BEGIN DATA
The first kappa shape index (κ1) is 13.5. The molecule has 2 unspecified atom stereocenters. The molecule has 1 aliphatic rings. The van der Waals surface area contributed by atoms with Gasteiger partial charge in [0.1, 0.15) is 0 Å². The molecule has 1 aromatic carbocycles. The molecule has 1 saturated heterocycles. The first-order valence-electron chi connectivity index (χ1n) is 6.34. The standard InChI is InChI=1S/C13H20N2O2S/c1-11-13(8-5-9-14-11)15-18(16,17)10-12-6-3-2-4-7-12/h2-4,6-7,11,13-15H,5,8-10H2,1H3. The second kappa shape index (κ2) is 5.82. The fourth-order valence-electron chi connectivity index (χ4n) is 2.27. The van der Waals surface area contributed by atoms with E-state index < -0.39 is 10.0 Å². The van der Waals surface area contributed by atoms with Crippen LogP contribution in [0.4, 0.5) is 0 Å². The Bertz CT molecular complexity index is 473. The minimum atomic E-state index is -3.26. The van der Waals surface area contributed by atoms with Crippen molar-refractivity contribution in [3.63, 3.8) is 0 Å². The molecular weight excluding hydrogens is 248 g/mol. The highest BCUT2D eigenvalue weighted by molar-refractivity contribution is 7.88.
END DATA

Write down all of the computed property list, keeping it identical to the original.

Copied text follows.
The first kappa shape index (κ1) is 13.5. The molecule has 2 unspecified atom stereocenters. The molecule has 1 aliphatic rings. The van der Waals surface area contributed by atoms with Gasteiger partial charge in [0.1, 0.15) is 0 Å². The molecule has 1 aromatic carbocycles. The molecule has 1 saturated heterocycles. The first-order valence-electron chi connectivity index (χ1n) is 6.34. The standard InChI is InChI=1S/C13H20N2O2S/c1-11-13(8-5-9-14-11)15-18(16,17)10-12-6-3-2-4-7-12/h2-4,6-7,11,13-15H,5,8-10H2,1H3. The second kappa shape index (κ2) is 5.82. The fourth-order valence-electron chi connectivity index (χ4n) is 2.27. The van der Waals surface area contributed by atoms with E-state index < -0.39 is 10.0 Å². The van der Waals surface area contributed by atoms with Crippen LogP contribution in [0.4, 0.5) is 0 Å². The Bertz CT molecular complexity index is 473. The minimum atomic E-state index is -3.26. The van der Waals surface area contributed by atoms with Crippen molar-refractivity contribution in [3.63, 3.8) is 0 Å². The molecular weight excluding hydrogens is 248 g/mol. The highest BCUT2D eigenvalue weighted by molar-refractivity contribution is 7.88.